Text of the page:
In the face of naysayers, the SQL abides. Read in our latest blog post how HDF5 and ODBC tie the room together.
When I order my HDF5 at Moe’s Data Diner, I usually ask for extra napkins. It’s a meal where you need both hands, and it can be messy before you get to the juicy bits. At least that’s the way it used to be. It’s easier to dissect with h5py , but what’s the hungry stranger to do, who is just coming through town and who is clueless? When asked the other night, I didn’t fall off my chair nor did I choke, but the question got my head going. What would it look like, that SQL on-the-side thing?
Say, I have an HDF5 dataset at /group1/A/dset2 and would like to select a few elements like so:
SELECT * FROM /group1/A/dset2 WHERE value > -999.0
Nice, but how do I get the result into my favorite analytics tool? Isn’t there some standard pipe or conduit that helps me over that last mile? Well, it’s kind of embarrassing to admit, but it’s been there since the early 1990s and is called Open Database Connectivity (ODBC) .
Think of ODBC as the “USB of data sources.” If you have a USB driver for a device, it’s game on. If you have an ODBC driver for your data source, then it’s SQL, milk, and honey from here. A growing number of applications come with some module or package for accessing data stored in HDF5 files, but you can be almost certain that your tool of choice has an ODBC client built in.
To build an HDF5/ODBC driver, we need a splash of the “secret sauce” shown in the figure above, and this is the subject of this blog post. Spoiler Alert: We are not giving away the recipe.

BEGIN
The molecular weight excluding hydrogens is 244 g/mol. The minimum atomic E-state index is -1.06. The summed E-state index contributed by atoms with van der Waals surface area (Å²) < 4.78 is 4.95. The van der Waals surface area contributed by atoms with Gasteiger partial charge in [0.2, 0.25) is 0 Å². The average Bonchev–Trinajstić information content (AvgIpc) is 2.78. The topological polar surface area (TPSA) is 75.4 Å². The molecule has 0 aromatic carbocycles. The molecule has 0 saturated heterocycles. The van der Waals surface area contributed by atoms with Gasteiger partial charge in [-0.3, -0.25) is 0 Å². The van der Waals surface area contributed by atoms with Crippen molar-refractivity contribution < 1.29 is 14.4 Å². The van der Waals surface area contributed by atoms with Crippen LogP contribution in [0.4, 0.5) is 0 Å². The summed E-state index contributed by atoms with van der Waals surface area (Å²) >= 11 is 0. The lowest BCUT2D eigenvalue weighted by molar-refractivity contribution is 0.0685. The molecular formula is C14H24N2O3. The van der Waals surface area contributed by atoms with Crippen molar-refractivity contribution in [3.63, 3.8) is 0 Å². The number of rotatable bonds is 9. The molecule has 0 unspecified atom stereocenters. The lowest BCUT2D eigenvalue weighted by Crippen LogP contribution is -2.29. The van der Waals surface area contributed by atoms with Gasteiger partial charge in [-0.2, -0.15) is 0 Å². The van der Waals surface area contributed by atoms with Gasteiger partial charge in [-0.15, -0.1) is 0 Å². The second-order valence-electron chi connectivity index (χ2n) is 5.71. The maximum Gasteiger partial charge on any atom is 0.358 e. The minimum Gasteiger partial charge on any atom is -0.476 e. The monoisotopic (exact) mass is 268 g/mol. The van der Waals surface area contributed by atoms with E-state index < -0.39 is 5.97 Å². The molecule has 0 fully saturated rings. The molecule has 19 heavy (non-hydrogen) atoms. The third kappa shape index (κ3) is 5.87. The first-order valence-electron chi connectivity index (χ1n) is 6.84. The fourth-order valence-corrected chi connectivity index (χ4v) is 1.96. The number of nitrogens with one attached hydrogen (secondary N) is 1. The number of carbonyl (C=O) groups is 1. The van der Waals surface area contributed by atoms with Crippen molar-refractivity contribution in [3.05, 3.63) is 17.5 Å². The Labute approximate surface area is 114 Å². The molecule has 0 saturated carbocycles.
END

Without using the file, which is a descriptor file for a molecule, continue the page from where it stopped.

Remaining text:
We’re pleased to announce that The HDF Group is now a member of the Open Commons Consortium(formerly Open Cloud Consortium), a not for profit that manages and operates cloud computing and data commons infrastructure to support scientific, medical, health care and environmental research.
The HDF Group will be participating in the NOAA Data Alliance Working Group (WG) on the WG committee that will determine the datasets to be hosted in the NOAA data commons as well as tools to be used in the computational ecosystem surrounding the NOAA data commons.
“The Open Commons Consortium (OCC) is a truly innovative concept for supporting scientific computing,” said Mike Folk, The HDF Group’s President. “Their cloud computing and data commons infrastructure supports a wide range of research, and OCC’s membership spans government, academia, and the private sector. This is a good opportunity for us to learn about how we can best serve these communities.”
The HDF Group will also participate in the Open Science Data Cloud working group and receive resource allocations on the OSDC Griffin resource. The HDF Group’s John Readey is working with the OCC and others to investigate ways to use Griffin effectively. Readey says, “Griffin is a great testbed for cloud-based systems. With access to object storage (using the AWS/S3 api) and the ability to programmatically create VM’s, we will explore new methods for the analysis of scientific datasets.” Continue reading →
The HDF Group’s support for and use of the Java Programming Language consists of Java wrappers for the HDF4 and HDF5 C libraries, an Object Model definition and implementation, and HDFView, a graphical file viewing application. In this article we’ll discuss what we’re doing now with Java, and look toward the future.
By the time the first public version of the Java Programming Language was released in 1995, various groups at the University of Illinois were already experimenting with the then-new language. Among these efforts was a collaboration among several departments; the goal was to produce data browsing tools for use in astronomy and other scientific fields.1 Because The HDF Group was formed to provide access to scientific and engineering data, it seemed natural to extend this early Java work to the display of HDF files and data products. Continue reading →